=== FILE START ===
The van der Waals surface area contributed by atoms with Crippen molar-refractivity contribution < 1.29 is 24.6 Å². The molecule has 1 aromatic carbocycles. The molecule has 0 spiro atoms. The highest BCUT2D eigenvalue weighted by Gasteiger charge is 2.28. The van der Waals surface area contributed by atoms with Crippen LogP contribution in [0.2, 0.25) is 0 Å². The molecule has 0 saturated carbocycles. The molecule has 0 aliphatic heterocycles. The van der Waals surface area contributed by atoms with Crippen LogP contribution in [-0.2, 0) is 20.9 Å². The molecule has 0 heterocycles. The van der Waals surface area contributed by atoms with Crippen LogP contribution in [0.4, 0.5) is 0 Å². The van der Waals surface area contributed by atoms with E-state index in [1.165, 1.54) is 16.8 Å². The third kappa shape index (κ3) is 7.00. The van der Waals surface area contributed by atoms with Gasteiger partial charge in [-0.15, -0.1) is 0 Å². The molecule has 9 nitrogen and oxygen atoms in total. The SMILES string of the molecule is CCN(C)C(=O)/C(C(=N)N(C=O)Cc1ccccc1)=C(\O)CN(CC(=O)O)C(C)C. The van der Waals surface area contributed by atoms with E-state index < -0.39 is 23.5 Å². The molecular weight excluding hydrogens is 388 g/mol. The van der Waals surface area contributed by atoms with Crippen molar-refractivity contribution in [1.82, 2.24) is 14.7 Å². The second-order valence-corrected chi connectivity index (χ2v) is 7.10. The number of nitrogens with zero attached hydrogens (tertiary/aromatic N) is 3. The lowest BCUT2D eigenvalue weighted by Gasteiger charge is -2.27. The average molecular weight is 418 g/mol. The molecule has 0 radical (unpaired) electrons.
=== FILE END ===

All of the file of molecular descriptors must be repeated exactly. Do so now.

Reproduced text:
The van der Waals surface area contributed by atoms with Crippen molar-refractivity contribution < 1.29 is 24.6 Å². The molecule has 1 aromatic carbocycles. The molecule has 0 spiro atoms. The highest BCUT2D eigenvalue weighted by Gasteiger charge is 2.28. The van der Waals surface area contributed by atoms with Crippen LogP contribution in [0.2, 0.25) is 0 Å². The molecule has 0 saturated carbocycles. The molecule has 0 aliphatic heterocycles. The van der Waals surface area contributed by atoms with Crippen LogP contribution in [-0.2, 0) is 20.9 Å². The molecule has 0 heterocycles. The van der Waals surface area contributed by atoms with Crippen LogP contribution in [0.4, 0.5) is 0 Å². The van der Waals surface area contributed by atoms with E-state index in [1.165, 1.54) is 16.8 Å². The third kappa shape index (κ3) is 7.00. The van der Waals surface area contributed by atoms with Gasteiger partial charge in [-0.15, -0.1) is 0 Å². The molecule has 9 nitrogen and oxygen atoms in total. The SMILES string of the molecule is CCN(C)C(=O)/C(C(=N)N(C=O)Cc1ccccc1)=C(\O)CN(CC(=O)O)C(C)C. The van der Waals surface area contributed by atoms with E-state index < -0.39 is 23.5 Å². The molecular weight excluding hydrogens is 388 g/mol. The van der Waals surface area contributed by atoms with Crippen molar-refractivity contribution in [1.82, 2.24) is 14.7 Å². The second-order valence-corrected chi connectivity index (χ2v) is 7.10. The number of nitrogens with zero attached hydrogens (tertiary/aromatic N) is 3. The lowest BCUT2D eigenvalue weighted by Gasteiger charge is -2.27. The average molecular weight is 418 g/mol. The molecule has 0 radical (unpaired) electrons.